“Has someone said as much or are you making assumptions? Your manner is so altered from when we first met, which one might attribute to maturity and experience. Your mother’s death also changed you a great deal.”
“’Twas not so much Mama’s death as it was the ladies of the neighbourhood in the months following.”
Georgiana leaned against the pillows and headboard behind her. “Which ladies?”
A beleaguered breath was noisily blown from Lydia’s mouth. “The day after Mama passed, Mrs. Simms, my former companion, and I walked to town to purchase some black ribbon. I felt trapped within Longbourn and needed to escape, so I volunteered to go in Mrs. Hill’s stead. When I entered the shop, Mrs. Goulding, Lady Lucas, and Mrs. Long were speaking of Mama and her lack of decorum. They had no compunction about gossiping with Mama when she lived, but once she was dead, their true opinions of her were no longer suppressed. Upon taking note of me in the doorway, the shopkeeper cleared his throat, but not before I heard what was said.”
The poor girl! “What did they say?”
Lydia gave a one-shouldered shrug. “They belittled Mama. They described her as silly, vain, and shallow before Mrs. Goulding said, ‘Her youngest is just like her, and the last girl in the world my George will marry. I will not have that little strumpet for my daughter.’ I know naught of what Mrs. Long or Lady Lucas would have said because they blanched and ceased their conversation when they became aware of my presence.”
“Were you not friends with Lady Lucas’ daughter? Forgive me, but I do not recall her name.”
“Maria. Yes, I was, but she did not call as much after Charlotte married Mr. Collins and Mrs. Simms became my companion. Once word spread into town that Mama passed in her sleep, Lady Lucas had no reason to call at Longbourn. Maria then married George Long.” One side of her lip turned up in a pathetic attempt to feign unhurt feelings. “We greet one another at church on Sunday.”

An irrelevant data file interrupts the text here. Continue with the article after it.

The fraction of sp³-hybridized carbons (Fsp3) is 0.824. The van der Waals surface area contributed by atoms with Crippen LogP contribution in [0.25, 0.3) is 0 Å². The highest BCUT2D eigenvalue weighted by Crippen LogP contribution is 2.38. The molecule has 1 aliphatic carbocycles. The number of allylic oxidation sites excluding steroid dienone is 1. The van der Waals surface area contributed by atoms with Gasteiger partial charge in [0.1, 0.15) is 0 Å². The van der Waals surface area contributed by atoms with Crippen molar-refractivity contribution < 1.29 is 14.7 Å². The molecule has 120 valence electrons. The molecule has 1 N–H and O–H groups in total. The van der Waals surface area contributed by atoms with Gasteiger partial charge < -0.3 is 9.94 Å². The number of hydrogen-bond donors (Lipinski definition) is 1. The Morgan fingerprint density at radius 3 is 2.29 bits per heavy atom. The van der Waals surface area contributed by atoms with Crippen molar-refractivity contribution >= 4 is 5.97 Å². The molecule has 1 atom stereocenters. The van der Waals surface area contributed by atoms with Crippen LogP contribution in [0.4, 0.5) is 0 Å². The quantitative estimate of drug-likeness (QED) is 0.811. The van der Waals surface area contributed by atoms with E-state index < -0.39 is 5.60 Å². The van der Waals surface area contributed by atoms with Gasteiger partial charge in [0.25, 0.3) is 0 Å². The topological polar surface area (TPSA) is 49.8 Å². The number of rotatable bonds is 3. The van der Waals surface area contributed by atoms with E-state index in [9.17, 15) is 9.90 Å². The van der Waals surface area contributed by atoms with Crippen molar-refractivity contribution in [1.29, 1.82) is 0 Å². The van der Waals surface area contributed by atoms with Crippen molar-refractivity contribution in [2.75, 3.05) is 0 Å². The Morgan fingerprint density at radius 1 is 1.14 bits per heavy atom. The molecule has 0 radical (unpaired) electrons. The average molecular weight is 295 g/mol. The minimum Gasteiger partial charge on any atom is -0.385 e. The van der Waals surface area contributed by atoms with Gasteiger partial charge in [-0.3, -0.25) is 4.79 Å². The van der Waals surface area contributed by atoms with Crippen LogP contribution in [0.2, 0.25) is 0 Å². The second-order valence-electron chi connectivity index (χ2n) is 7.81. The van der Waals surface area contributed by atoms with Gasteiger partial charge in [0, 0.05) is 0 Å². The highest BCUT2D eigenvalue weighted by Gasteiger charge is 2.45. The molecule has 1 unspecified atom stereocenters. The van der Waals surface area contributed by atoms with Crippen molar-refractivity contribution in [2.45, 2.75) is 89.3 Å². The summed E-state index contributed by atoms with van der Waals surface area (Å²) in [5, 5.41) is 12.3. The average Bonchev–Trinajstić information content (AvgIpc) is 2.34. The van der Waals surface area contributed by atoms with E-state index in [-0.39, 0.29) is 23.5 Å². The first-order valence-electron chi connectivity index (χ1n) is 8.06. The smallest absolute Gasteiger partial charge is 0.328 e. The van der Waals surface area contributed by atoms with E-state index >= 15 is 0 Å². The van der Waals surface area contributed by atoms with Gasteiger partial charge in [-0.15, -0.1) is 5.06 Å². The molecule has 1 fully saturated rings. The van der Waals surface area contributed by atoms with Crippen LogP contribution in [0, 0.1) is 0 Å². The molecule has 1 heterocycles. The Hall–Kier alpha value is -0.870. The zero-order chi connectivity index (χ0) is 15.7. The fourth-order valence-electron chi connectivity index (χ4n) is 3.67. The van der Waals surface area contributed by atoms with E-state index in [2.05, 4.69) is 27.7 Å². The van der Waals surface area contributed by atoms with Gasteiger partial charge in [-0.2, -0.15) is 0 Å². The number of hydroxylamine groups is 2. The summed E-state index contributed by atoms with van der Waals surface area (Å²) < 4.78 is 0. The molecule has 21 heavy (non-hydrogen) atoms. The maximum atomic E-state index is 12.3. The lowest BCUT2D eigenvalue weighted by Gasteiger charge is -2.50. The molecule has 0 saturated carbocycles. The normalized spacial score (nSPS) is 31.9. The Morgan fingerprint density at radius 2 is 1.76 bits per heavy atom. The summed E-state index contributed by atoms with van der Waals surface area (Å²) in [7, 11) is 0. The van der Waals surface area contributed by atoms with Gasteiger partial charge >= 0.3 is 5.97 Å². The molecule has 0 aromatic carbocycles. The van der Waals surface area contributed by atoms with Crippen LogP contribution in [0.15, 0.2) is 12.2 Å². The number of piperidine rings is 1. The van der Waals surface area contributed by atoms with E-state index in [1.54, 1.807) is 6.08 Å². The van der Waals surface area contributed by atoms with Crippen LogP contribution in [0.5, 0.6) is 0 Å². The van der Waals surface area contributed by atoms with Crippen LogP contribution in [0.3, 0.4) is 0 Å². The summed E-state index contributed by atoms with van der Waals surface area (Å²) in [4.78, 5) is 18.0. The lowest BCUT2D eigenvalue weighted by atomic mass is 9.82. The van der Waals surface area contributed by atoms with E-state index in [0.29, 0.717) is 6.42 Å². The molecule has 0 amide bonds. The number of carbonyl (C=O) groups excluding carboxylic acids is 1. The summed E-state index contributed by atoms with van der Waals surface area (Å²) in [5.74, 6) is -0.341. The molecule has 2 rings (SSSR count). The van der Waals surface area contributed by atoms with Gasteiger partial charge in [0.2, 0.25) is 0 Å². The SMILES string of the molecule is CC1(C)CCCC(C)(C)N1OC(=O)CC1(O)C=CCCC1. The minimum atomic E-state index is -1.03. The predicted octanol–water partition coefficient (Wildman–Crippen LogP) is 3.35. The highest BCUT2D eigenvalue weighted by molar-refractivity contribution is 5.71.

“Your changed manner must have had some effect on your friendships in Meryton. How can it not?”
“But I was not changed until Mama’s death—not in essentials. I grew tired of fighting Papa and Mrs. Simms, so I pretended in the hopes they would give me some freedom. Instead, I learnt people’s true opinion and found I did not like it.”
Georgiana took Lydia’s hand and gave a gentle squeeze. “No one can deny your improved temper. They are fools if they cling to the judgements they made almost five years ago.”
“You are very kind, but I am no longer wilfully blind to how I behaved.”
“Then, we must introduce you to new acquaintances. My aunt knows all of London. I am certain she could help.”
Lydia giggled. “I do not require all of London. One nice young man from a good family would be sufficient. I do not require him to be a duke, despite what Mama once said. I also do not wish for a marriage such as she had with my father. I hope to marry a man who loves me like I do him.” Her cheeks turned a little pinker as she glanced away for a moment and then back. “I have shown you my gown for tomorrow. I should dearly love to see yours. I am sure it is quite fine.” With a jump from the bed, Lydia made for the wardrobe while Georgiana rose and followed at a more sedate pace. Georgiana opened the door, removed her sky blue silk, and held it by the shoulders.
“Look at the colour!” gushed Lydia. “I missed colour so when we were in mourning. I shall be well-pleased to never wear black again.” Her eyes met Georgiana’s for a moment and flickered back down as she fingered the small pearls along the edge of the bodice. “I hope I do not sound selfish. I know I shall be required to don that wretched shade more than once in my lifetime, yet I shall loathe every moment.”
Georgiana hung the gown back on the peg. “The pale rose of yours complements the subtle glow in your cheeks. My aunt tends to choose fabrics she feels matches my eyes. Do not misunderstand me. I like blue, but I hope to purchase a few gowns of a different shade whilst in London. I would adore a day gown in a pretty sprigged muslin.”
Lydia’s eyes narrowed as she stared at Georgiana for a moment. “Rose or pink would suit you well, I think. Perhaps the right shade of silver?”
With a smile, Georgiana took Lydia’s hand and tugged her back towards the bed. “Well, you shall help me decide. I hope you will not mind shopping with me on Bond Street.”
Her friend placed the back of her hand to her forehead and dropped to the bed. “How shall I survive?”
They both dissolved into giggles as Georgiana settled back into her place, tilted her head, and appraised the young lady before her. “Do you have any particular wish for while we are in town? Fitzwilliam has taken me to the theatre and a few exhibitions. I have obviously not attended any balls thus far, but I—”